The characterization of addition polyimides with various end caps for adhesive applications at 120-250 C environments is discussed. Oligometric polyimides were prepared from 3,3',4,4'-benzophenone tetracarboxylic dianhydride and 3,3'-methylenedianiline which were end-capped with functionally reactive moities which cause crosslinking when the oligomers are heated to 200-400 C. The syntheses of the oligomers are outlined. The thermolysis of the oligomers was studied by differential scanning calorimetry and the resulting polymers were characterized by differential thermal analysis and adhesive performance. The adhesive data include lap shear strengths on titanium 6-4 adherends both before and after aging for 1000 hours at 121 C and/or 232 C.

  6. Additives

    NASA Technical Reports Server (NTRS)

    Smalheer, C. V.

    1973-01-01

    The chemistry of lubricant additives is discussed to show what the additives are chemically and what functions they perform in the lubrication of various kinds of equipment. Current theories regarding the mode of action of lubricant additives are presented. The additive groups discussed include the following: (1) detergents and dispersants, (2) corrosion inhibitors, (3) antioxidants, (4) viscosity index improvers, (5) pour point depressants, and (6) antifouling agents.

  7. Additional EIPC Study Analysis. Final Report

    SciTech Connect

    Hadley, Stanton W; Gotham, Douglas J.; Luciani, Ralph L.

    2014-12-01

    Between 2010 and 2012 the Eastern Interconnection Planning Collaborative (EIPC) conducted a major long-term resource and transmission study of the Eastern Interconnection (EI). With guidance from a Stakeholder Steering Committee (SSC) that included representatives from the Eastern Interconnection States Planning Council (EISPC) among others, the project was conducted in two phases. Phase 1 involved a long-term capacity expansion analysis that involved creation of eight major futures plus 72 sensitivities. Three scenarios were selected for more extensive transmission- focused evaluation in Phase 2. Five power flow analyses, nine production cost model runs (including six sensitivities), and three capital cost estimations were developed during this second phase. The results from Phase 1 and 2 provided a wealth of data that could be examined further to address energy-related questions. A list of 14 topics was developed for further analysis. This paper brings together the earlier interim reports of the first 13 topics plus one additional topic into a single final report.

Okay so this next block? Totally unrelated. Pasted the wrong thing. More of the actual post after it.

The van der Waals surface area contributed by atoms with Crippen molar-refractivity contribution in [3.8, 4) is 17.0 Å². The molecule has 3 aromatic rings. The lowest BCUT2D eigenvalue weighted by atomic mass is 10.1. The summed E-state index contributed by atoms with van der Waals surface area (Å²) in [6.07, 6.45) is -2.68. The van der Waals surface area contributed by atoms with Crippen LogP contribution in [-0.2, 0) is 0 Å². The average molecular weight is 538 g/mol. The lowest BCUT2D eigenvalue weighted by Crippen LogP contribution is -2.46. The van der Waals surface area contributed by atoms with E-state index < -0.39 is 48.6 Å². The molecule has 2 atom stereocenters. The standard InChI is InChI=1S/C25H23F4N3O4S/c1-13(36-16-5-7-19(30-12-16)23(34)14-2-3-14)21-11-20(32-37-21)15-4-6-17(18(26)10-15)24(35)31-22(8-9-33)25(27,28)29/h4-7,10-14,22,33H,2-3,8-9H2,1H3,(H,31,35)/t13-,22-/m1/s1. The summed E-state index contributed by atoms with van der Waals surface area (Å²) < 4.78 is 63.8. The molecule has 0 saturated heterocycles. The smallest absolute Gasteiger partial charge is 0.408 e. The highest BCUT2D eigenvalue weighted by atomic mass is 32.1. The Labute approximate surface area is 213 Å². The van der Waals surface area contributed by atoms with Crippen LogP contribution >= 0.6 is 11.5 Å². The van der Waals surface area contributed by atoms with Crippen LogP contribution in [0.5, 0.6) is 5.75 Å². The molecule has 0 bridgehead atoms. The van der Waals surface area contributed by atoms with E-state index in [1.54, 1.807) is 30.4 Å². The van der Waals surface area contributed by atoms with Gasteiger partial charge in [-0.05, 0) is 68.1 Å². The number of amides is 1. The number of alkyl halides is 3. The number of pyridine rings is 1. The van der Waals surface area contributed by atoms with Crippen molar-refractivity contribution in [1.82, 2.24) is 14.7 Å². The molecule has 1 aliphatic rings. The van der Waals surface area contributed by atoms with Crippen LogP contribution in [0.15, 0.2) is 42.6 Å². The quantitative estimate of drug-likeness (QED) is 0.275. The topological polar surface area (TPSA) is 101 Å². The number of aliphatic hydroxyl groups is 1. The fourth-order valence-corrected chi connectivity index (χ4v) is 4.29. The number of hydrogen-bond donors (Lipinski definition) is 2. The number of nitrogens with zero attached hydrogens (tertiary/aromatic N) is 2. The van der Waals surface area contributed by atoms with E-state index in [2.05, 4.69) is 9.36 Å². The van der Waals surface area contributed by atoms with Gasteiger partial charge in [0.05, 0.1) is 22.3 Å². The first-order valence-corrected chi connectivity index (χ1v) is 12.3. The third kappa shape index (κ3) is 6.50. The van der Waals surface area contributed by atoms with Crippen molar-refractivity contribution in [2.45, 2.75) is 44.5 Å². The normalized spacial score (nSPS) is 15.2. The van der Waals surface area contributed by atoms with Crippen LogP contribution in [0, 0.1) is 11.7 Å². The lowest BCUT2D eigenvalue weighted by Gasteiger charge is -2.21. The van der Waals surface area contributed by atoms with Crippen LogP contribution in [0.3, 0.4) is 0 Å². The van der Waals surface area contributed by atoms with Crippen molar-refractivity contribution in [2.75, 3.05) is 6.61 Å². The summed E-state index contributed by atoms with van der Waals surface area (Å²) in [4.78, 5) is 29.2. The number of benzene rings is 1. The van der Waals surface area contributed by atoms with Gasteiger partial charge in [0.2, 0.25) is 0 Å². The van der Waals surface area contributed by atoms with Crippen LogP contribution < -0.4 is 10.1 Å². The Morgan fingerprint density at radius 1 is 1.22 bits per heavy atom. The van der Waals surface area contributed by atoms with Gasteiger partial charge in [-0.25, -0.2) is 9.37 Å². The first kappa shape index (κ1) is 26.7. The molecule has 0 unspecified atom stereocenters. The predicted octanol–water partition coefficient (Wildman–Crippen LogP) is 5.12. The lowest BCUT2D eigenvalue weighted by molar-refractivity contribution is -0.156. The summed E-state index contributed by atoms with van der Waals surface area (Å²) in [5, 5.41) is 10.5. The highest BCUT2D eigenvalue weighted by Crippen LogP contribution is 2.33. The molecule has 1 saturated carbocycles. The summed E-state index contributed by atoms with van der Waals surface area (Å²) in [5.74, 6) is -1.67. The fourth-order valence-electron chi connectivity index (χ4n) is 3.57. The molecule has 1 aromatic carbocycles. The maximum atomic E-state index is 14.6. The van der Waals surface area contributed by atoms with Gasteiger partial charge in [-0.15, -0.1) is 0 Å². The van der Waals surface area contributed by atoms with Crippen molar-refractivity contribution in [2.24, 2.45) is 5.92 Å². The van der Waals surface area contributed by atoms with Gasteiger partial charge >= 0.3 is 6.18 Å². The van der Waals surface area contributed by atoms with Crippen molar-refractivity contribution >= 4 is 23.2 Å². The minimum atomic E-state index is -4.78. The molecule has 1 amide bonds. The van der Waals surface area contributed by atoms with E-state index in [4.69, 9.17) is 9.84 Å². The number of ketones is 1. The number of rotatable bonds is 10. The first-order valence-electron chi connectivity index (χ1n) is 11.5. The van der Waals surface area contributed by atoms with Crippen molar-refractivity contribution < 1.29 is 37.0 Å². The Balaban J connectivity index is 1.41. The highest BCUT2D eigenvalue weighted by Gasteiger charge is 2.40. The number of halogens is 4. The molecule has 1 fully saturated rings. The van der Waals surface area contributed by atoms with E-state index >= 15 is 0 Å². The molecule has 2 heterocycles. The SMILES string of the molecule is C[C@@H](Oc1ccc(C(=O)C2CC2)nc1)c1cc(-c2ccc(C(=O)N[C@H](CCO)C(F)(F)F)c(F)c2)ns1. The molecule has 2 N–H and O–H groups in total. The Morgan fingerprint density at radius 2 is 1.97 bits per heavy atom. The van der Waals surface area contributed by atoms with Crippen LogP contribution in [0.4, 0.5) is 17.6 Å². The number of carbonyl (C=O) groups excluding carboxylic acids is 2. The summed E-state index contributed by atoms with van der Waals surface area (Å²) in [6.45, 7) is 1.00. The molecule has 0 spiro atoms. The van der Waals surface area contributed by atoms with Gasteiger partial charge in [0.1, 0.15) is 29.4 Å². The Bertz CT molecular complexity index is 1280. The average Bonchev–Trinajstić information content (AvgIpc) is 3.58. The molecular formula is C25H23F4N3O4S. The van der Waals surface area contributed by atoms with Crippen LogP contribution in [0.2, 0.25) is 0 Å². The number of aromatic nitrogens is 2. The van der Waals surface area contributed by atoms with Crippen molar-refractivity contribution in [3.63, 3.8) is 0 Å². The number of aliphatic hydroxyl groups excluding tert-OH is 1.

8. Genetic Rearrangements of Six Wheat–Agropyron cristatum 6P Addition Lines Revealed by Molecular Markers

    PubMed Central

    Su, Junji; Zhang, Jinpeng; Song, Liqiang; Gao, Ainong; Yang, Xinming; Li, Xiuquan; Liu, Weihua; Li, Lihui

    2014-01-01

    Agropyron cristatum (L.) Gaertn. (2n = 4x = 28, PPPP) not only is cultivated as pasture fodder but also could provide many desirable genes for wheat improvement. It is critical to obtain common wheat–A. cristatum alien disomic addition lines to locate the desired genes on the P genome chromosomes. Comparative analysis of the homoeologous relationships between the P genome chromosome and wheat genome chromosomes is a key step in transferring different desirable genes into common wheat and producing the desired alien translocation line while compensating for the loss of wheat chromatin. In this study, six common wheat–A. cristatum disomic addition lines were produced and analyzed by phenotypic examination, genomic in situ hybridization (GISH), SSR markers from the ABD genomes and STS markers from the P genome. Comparative maps, six in total, were generated and demonstrated that all six addition lines belonged to homoeologous group 6. However, chromosome 6P had undergone obvious rearrangements in different addition lines compared with the wheat chromosome, indicating that to obtain a genetic compensating alien translocation line, one should recombine alien chromosomal regions with homoeologous wheat chromosomes. Indeed, these addition lines were classified into four types based on the comparative mapping: 6PI, 6PII, 6PIII, and 6PIV. The different types of chromosome 6P possessed different desirable genes. For example, the 6PI type, containing three addition lines, carried genes conferring high numbers of kernels per spike and resistance to powdery mildew, important traits for wheat improvement. These results may prove valuable for promoting the development of conventional chromosome engineering techniques toward molecular chromosome engineering. PMID:24595330

  9. Integration of Consonant and Pitch Processing as Revealed by the Absence of Additivity in Mismatch Negativity

    PubMed Central

    Gong, Diankun; Chen, Sifan; Kendrick, Keith M.; Yao, Dezhong

    2012-01-01

    Consonants, unlike vowels, are thought to be speech specific and therefore no interactions would be expected between consonants and pitch, a basic element for musical tones. The present study used an electrophysiological approach to investigate whether, contrary to this view, there is integrative processing of consonants and pitch by measuring additivity of changes in the mismatch negativity (MMN) of evoked potentials. The MMN is elicited by discriminable variations occurring in a sequence of repetitive, homogeneous sounds. In the experiment, event-related potentials (ERPs) were recorded while participants heard frequently sung consonant-vowel syllables and rare stimuli deviating in either consonant identity only, pitch only, or in both dimensions. Every type of deviation elicited a reliable MMN. As expected, the two single-deviant MMNs had similar amplitudes, but that of the double-deviant MMN was also not significantly different from them. This absence of additivity in the double-deviant MMN suggests that consonant and pitch variations are processed, at least at a pre-attentive level, in an integrated rather than independent way. Domain-specificity of consonants may depend on higher-level processes in the hierarchy of speech perception. PMID:22693614